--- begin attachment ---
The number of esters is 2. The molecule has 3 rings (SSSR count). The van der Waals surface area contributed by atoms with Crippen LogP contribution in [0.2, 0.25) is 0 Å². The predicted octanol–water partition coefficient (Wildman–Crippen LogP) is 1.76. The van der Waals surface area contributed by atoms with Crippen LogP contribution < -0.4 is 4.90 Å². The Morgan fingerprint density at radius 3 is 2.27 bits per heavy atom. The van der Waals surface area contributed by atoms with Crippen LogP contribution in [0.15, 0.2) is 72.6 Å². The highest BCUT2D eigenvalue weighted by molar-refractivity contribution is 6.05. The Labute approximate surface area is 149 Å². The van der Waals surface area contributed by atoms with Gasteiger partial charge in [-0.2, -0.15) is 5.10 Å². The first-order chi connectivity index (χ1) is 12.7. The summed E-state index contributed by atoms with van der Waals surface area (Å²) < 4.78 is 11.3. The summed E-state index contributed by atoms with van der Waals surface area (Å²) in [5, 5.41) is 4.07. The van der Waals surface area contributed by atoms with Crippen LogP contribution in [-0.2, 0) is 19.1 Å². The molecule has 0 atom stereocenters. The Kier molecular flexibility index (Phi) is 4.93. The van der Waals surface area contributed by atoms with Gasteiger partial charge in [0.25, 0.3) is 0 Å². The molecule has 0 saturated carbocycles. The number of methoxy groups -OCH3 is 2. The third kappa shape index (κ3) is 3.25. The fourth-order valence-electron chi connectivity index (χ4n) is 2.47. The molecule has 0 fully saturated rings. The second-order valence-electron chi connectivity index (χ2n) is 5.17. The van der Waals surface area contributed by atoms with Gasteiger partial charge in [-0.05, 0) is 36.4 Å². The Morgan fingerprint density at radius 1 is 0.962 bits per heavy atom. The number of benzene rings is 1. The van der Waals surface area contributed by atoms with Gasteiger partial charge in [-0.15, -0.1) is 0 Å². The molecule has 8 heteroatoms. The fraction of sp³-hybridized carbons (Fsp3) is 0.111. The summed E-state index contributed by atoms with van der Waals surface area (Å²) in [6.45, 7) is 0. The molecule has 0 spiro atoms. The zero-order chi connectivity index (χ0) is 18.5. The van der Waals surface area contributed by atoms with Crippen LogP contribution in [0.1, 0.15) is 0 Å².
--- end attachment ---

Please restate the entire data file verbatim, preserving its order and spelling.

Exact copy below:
The number of esters is 2. The molecule has 3 rings (SSSR count). The van der Waals surface area contributed by atoms with Crippen LogP contribution in [0.2, 0.25) is 0 Å². The predicted octanol–water partition coefficient (Wildman–Crippen LogP) is 1.76. The van der Waals surface area contributed by atoms with Crippen LogP contribution < -0.4 is 4.90 Å². The Morgan fingerprint density at radius 3 is 2.27 bits per heavy atom. The van der Waals surface area contributed by atoms with Crippen LogP contribution in [0.15, 0.2) is 72.6 Å². The highest BCUT2D eigenvalue weighted by molar-refractivity contribution is 6.05. The Labute approximate surface area is 149 Å². The van der Waals surface area contributed by atoms with Gasteiger partial charge in [-0.2, -0.15) is 5.10 Å². The first-order chi connectivity index (χ1) is 12.7. The summed E-state index contributed by atoms with van der Waals surface area (Å²) < 4.78 is 11.3. The summed E-state index contributed by atoms with van der Waals surface area (Å²) in [5, 5.41) is 4.07. The van der Waals surface area contributed by atoms with Crippen LogP contribution in [-0.2, 0) is 19.1 Å². The molecule has 0 atom stereocenters. The Kier molecular flexibility index (Phi) is 4.93. The van der Waals surface area contributed by atoms with Gasteiger partial charge in [0.25, 0.3) is 0 Å². The molecule has 0 saturated carbocycles. The number of methoxy groups -OCH3 is 2. The third kappa shape index (κ3) is 3.25. The fourth-order valence-electron chi connectivity index (χ4n) is 2.47. The molecule has 0 fully saturated rings. The second-order valence-electron chi connectivity index (χ2n) is 5.17. The van der Waals surface area contributed by atoms with Gasteiger partial charge in [-0.05, 0) is 36.4 Å². The Morgan fingerprint density at radius 1 is 0.962 bits per heavy atom. The number of benzene rings is 1. The van der Waals surface area contributed by atoms with Gasteiger partial charge in [-0.15, -0.1) is 0 Å². The molecule has 8 heteroatoms. The fraction of sp³-hybridized carbons (Fsp3) is 0.111. The summed E-state index contributed by atoms with van der Waals surface area (Å²) in [6.45, 7) is 0. The molecule has 0 spiro atoms. The zero-order chi connectivity index (χ0) is 18.5. The van der Waals surface area contributed by atoms with Crippen LogP contribution in [0.1, 0.15) is 0 Å².